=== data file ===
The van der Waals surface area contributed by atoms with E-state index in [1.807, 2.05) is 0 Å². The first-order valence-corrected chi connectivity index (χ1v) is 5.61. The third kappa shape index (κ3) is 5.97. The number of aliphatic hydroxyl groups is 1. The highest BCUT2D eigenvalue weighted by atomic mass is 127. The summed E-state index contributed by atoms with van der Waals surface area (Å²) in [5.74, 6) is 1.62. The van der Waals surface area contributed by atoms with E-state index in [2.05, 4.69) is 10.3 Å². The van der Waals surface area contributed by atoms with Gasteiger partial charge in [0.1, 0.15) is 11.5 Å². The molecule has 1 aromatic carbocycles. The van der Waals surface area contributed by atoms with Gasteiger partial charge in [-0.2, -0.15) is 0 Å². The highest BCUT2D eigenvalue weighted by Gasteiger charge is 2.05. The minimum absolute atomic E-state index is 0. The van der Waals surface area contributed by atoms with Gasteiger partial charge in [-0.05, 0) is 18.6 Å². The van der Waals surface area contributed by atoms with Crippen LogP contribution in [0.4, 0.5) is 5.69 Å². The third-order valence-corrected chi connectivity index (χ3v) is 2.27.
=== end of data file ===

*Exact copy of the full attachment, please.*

The van der Waals surface area contributed by atoms with E-state index in [1.807, 2.05) is 0 Å². The first-order valence-corrected chi connectivity index (χ1v) is 5.61. The third kappa shape index (κ3) is 5.97. The number of aliphatic hydroxyl groups is 1. The highest BCUT2D eigenvalue weighted by atomic mass is 127. The summed E-state index contributed by atoms with van der Waals surface area (Å²) in [5.74, 6) is 1.62. The van der Waals surface area contributed by atoms with E-state index in [2.05, 4.69) is 10.3 Å². The van der Waals surface area contributed by atoms with Gasteiger partial charge in [0.1, 0.15) is 11.5 Å². The molecule has 1 aromatic carbocycles. The van der Waals surface area contributed by atoms with Gasteiger partial charge in [-0.2, -0.15) is 0 Å². The highest BCUT2D eigenvalue weighted by Gasteiger charge is 2.05. The minimum absolute atomic E-state index is 0. The van der Waals surface area contributed by atoms with Gasteiger partial charge in [-0.05, 0) is 18.6 Å². The van der Waals surface area contributed by atoms with Crippen LogP contribution in [0.4, 0.5) is 5.69 Å². The third-order valence-corrected chi connectivity index (χ3v) is 2.27.